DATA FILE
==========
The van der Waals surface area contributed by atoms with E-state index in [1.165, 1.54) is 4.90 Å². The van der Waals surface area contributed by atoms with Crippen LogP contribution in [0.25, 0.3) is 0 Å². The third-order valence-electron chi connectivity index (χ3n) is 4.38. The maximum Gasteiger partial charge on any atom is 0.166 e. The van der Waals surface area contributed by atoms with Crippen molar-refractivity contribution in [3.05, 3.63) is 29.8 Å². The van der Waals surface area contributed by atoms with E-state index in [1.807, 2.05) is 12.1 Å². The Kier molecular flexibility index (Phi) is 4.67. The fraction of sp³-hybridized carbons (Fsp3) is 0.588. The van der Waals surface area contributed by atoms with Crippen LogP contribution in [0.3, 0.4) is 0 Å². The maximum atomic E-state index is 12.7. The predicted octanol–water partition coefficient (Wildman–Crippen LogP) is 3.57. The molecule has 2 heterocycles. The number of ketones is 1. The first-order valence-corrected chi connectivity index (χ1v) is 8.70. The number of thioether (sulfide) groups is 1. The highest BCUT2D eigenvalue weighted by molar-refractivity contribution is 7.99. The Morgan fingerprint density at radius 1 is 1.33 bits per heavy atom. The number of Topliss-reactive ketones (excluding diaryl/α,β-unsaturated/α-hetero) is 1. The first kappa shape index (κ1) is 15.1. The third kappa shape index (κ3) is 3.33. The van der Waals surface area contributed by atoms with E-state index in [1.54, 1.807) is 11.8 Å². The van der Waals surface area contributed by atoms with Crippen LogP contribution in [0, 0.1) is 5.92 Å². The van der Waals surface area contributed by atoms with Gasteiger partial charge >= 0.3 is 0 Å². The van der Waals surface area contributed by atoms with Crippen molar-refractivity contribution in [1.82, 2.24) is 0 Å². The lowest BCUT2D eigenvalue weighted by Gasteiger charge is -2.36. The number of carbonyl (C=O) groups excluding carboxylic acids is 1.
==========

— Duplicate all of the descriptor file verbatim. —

The van der Waals surface area contributed by atoms with E-state index in [1.165, 1.54) is 4.90 Å². The van der Waals surface area contributed by atoms with Crippen LogP contribution in [0.25, 0.3) is 0 Å². The third-order valence-electron chi connectivity index (χ3n) is 4.38. The maximum Gasteiger partial charge on any atom is 0.166 e. The van der Waals surface area contributed by atoms with Crippen molar-refractivity contribution in [3.05, 3.63) is 29.8 Å². The van der Waals surface area contributed by atoms with E-state index in [1.807, 2.05) is 12.1 Å². The Kier molecular flexibility index (Phi) is 4.67. The fraction of sp³-hybridized carbons (Fsp3) is 0.588. The van der Waals surface area contributed by atoms with Crippen LogP contribution in [0.3, 0.4) is 0 Å². The maximum atomic E-state index is 12.7. The predicted octanol–water partition coefficient (Wildman–Crippen LogP) is 3.57. The molecule has 2 heterocycles. The number of ketones is 1. The first-order valence-corrected chi connectivity index (χ1v) is 8.70. The number of thioether (sulfide) groups is 1. The highest BCUT2D eigenvalue weighted by molar-refractivity contribution is 7.99. The Morgan fingerprint density at radius 1 is 1.33 bits per heavy atom. The number of Topliss-reactive ketones (excluding diaryl/α,β-unsaturated/α-hetero) is 1. The first kappa shape index (κ1) is 15.1. The third kappa shape index (κ3) is 3.33. The van der Waals surface area contributed by atoms with E-state index in [1.54, 1.807) is 11.8 Å². The van der Waals surface area contributed by atoms with Crippen LogP contribution in [0, 0.1) is 5.92 Å². The van der Waals surface area contributed by atoms with Gasteiger partial charge >= 0.3 is 0 Å². The van der Waals surface area contributed by atoms with Crippen molar-refractivity contribution in [1.82, 2.24) is 0 Å². The lowest BCUT2D eigenvalue weighted by Gasteiger charge is -2.36. The number of carbonyl (C=O) groups excluding carboxylic acids is 1.